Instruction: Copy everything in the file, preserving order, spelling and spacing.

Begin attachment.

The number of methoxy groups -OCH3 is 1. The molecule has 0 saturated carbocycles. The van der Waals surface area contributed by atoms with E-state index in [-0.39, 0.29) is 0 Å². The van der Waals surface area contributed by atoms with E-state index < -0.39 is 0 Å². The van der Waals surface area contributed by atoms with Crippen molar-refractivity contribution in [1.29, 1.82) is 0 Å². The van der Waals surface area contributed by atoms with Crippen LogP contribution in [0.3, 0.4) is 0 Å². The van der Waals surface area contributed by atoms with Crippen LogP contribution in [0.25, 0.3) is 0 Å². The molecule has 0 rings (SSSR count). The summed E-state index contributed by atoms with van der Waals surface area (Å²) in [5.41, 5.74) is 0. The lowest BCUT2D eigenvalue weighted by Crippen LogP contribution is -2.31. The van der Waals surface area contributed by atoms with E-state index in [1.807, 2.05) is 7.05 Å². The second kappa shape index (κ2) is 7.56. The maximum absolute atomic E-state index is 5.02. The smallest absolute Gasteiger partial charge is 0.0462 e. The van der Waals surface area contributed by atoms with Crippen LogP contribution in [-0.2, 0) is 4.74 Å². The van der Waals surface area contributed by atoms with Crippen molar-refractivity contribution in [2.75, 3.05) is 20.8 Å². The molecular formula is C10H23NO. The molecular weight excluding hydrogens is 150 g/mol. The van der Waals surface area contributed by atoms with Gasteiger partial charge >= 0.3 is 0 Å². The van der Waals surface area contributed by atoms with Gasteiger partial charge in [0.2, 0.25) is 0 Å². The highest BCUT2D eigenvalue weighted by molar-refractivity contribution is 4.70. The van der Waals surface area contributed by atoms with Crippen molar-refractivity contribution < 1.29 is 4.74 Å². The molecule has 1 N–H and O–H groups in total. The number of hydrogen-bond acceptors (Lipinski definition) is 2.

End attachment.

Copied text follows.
The number of methoxy groups -OCH3 is 1. The molecule has 0 saturated carbocycles. The van der Waals surface area contributed by atoms with E-state index in [-0.39, 0.29) is 0 Å². The van der Waals surface area contributed by atoms with E-state index < -0.39 is 0 Å². The van der Waals surface area contributed by atoms with Crippen molar-refractivity contribution in [1.29, 1.82) is 0 Å². The van der Waals surface area contributed by atoms with Crippen LogP contribution in [0.3, 0.4) is 0 Å². The van der Waals surface area contributed by atoms with Crippen LogP contribution in [0.25, 0.3) is 0 Å². The molecule has 0 rings (SSSR count). The summed E-state index contributed by atoms with van der Waals surface area (Å²) in [5.41, 5.74) is 0. The lowest BCUT2D eigenvalue weighted by Crippen LogP contribution is -2.31. The van der Waals surface area contributed by atoms with E-state index in [1.807, 2.05) is 7.05 Å². The second kappa shape index (κ2) is 7.56. The maximum absolute atomic E-state index is 5.02. The smallest absolute Gasteiger partial charge is 0.0462 e. The van der Waals surface area contributed by atoms with Crippen LogP contribution in [-0.2, 0) is 4.74 Å². The van der Waals surface area contributed by atoms with Crippen molar-refractivity contribution in [2.75, 3.05) is 20.8 Å². The molecular formula is C10H23NO. The molecular weight excluding hydrogens is 150 g/mol. The van der Waals surface area contributed by atoms with Gasteiger partial charge >= 0.3 is 0 Å². The van der Waals surface area contributed by atoms with Gasteiger partial charge in [0.2, 0.25) is 0 Å². The highest BCUT2D eigenvalue weighted by molar-refractivity contribution is 4.70. The van der Waals surface area contributed by atoms with Crippen molar-refractivity contribution < 1.29 is 4.74 Å². The molecule has 1 N–H and O–H groups in total. The number of hydrogen-bond acceptors (Lipinski definition) is 2.